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Thursday, March 12, 2020
UH Legislative Session Update
By News Release @ 4:45 PM :: 1861 Views :: Higher Education

2020 legislative session update

From UH News March 10, 2020

Kalbert Young, University of Hawaiʻi vice president for budget and finance and chief financial officer, shares his analysis of the 2020 legislative session to date.

I wanted to provide interested readers with an update on the Legislative session and highlight some measures of interest to the University of Hawaiʻi. The Hawaiʻi State Legislature is in full swing, and we are just about halfway through the process. March 5 was the First Crossover deadline where bills had to move into the non-originating chamber (Senate bills cross over to the House of Representatives, and House bills cross over to the Senate) to continue on in the legislative process. More than 2,300 bills were introduced this session, with more than 525 of those bills dealing with UH either directly or indirectly.

Both the operating and capital improvement projects (CIP) budget bills crossed over from the House to the Senate and have been referred to the Senate Ways and Means Committee. Prior to the start of the 2020 Legislative session, the UH Board of Regents had submitted a supplemental operating budget request of $28.1 million in general funds.

The following table shows the supplemental operating budget comparison between the board, governor and the House:  TABLE

Beyond the budget bill to appropriate funding, there are other bills or measures that could be as important for the university.

Hawaiʻi Promise: UH students say ‘Dreams do come true’

The expansion for the Hawaiʻi Promise program to the four-year campuses is still moving through the legislative process in a revised measure. HB 2250 establishes the University of Hawaiʻi Promise Program Plus to provide scholarships for the unmet direct cost needs of qualified students enrolled in bachelor’s degree programs in teaching, healthcare, social work or engineering at UH who commit to work for at least three years in Hawaiʻi.

As mentioned in my update in December, student mental health is a growing concern at universities across the country. The House appropriated $1.5 million in the budget for this purpose. The funding will be for contracted services and is appropriated in systemwide support for all UH campuses. For various reasons, including cost effectiveness and availability of psychologists, we would prefer if the funding were for UH psychologist positions, but are appreciative of the support.

UH seeks to train more doctors, expand medical school to Maui

Finally, we are thankful for the support we received from the House in the establishment of a new medical cohort on the island of Maui. $1.4 million has been appropriated in the House version of the budget for this purpose.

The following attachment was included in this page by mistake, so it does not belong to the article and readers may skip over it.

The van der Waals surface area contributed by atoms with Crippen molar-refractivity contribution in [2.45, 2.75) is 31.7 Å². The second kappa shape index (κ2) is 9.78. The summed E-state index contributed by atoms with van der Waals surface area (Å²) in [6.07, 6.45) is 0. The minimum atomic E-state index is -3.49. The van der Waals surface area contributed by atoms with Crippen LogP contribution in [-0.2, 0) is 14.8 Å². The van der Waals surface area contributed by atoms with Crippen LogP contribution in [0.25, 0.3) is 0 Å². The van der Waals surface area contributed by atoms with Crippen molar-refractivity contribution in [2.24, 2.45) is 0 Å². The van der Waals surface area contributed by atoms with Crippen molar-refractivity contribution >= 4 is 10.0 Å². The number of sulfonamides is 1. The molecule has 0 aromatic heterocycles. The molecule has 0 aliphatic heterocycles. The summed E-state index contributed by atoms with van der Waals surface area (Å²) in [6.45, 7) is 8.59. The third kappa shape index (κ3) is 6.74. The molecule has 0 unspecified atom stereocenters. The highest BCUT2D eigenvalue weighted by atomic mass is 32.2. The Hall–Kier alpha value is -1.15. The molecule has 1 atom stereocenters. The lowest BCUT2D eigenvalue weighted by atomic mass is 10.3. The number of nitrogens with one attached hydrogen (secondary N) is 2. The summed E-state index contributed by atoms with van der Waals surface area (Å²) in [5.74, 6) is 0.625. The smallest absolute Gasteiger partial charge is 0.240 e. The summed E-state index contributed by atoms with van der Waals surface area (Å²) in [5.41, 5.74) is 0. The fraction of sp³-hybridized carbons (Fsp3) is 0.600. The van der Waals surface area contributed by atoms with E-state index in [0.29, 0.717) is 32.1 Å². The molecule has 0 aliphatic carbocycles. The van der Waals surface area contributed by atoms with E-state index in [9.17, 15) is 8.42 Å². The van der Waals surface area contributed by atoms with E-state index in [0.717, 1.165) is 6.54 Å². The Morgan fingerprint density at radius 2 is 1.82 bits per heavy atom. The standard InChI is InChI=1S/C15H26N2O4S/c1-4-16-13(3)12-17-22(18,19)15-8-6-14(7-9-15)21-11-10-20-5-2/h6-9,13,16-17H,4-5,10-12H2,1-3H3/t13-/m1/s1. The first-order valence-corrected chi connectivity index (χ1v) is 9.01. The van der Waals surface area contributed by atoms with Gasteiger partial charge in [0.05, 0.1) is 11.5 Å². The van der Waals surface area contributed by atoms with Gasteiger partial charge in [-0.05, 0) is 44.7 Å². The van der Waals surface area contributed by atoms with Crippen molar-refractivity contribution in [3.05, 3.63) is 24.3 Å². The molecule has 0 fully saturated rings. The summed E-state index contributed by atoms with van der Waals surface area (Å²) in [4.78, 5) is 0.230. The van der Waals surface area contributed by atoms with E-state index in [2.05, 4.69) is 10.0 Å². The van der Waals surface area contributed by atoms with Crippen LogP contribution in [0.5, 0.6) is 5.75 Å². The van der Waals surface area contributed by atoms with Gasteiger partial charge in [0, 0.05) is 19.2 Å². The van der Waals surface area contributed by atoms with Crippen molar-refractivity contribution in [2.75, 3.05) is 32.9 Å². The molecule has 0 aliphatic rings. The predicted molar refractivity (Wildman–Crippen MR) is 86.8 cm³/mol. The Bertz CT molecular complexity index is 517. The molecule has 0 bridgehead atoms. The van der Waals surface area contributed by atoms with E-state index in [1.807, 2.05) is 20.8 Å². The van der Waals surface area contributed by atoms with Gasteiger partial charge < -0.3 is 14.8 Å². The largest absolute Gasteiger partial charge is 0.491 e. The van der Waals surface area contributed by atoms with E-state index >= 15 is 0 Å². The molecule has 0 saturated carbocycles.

On the CIP budget, the university’s initial request was for $236.8 million for FY21 to address capital renewal, progress on deferred maintenance, and funding for projects to modernize each of the campuses within UH. HB 2725 represents the House draft of the CIP budget and includes $23.1 million for FY21 in general obligation bond funding for various projects. Unfortunately, this appropriation is insufficient for UH to even maintain status quo on the deferred maintenance, let alone improve our aging infrastructure.

In total, the university manages more than 14 million gross square feet of facilities—ranging from complex biosafety laboratories to NCAA athletic stadiums and facilities. The university has been monitoring its deferred maintenance backlog for over 10 years and has seen a steady growth in the balance due primarily to inadequate and unpredictable funding. Currently, the university has nearly $750 million in its deferred maintenance backlog, which would require a minimum funding of $80 million per year just to prevent it from increasing.

The following table shows the CIP budget comparison between the board, governor and House: TABLE

Next steps

There are still almost two months left before the Legislature concludes. Your UH administration, alumni association, faculty and staff and other affinity groups have been active on the measures highlighted here. All of our engagements with the legislators help to advocate and ensure that public funding for university programs can continue.

The next major deadline will be the second crossover when bills that are still alive are returned to their originating chamber. Second crossover will occur the first week of April and then followed by conference committees during the last two weeks of the legislative session. The Hawaiʻi State Legislature is scheduled to adjourn on May 7, 2020.


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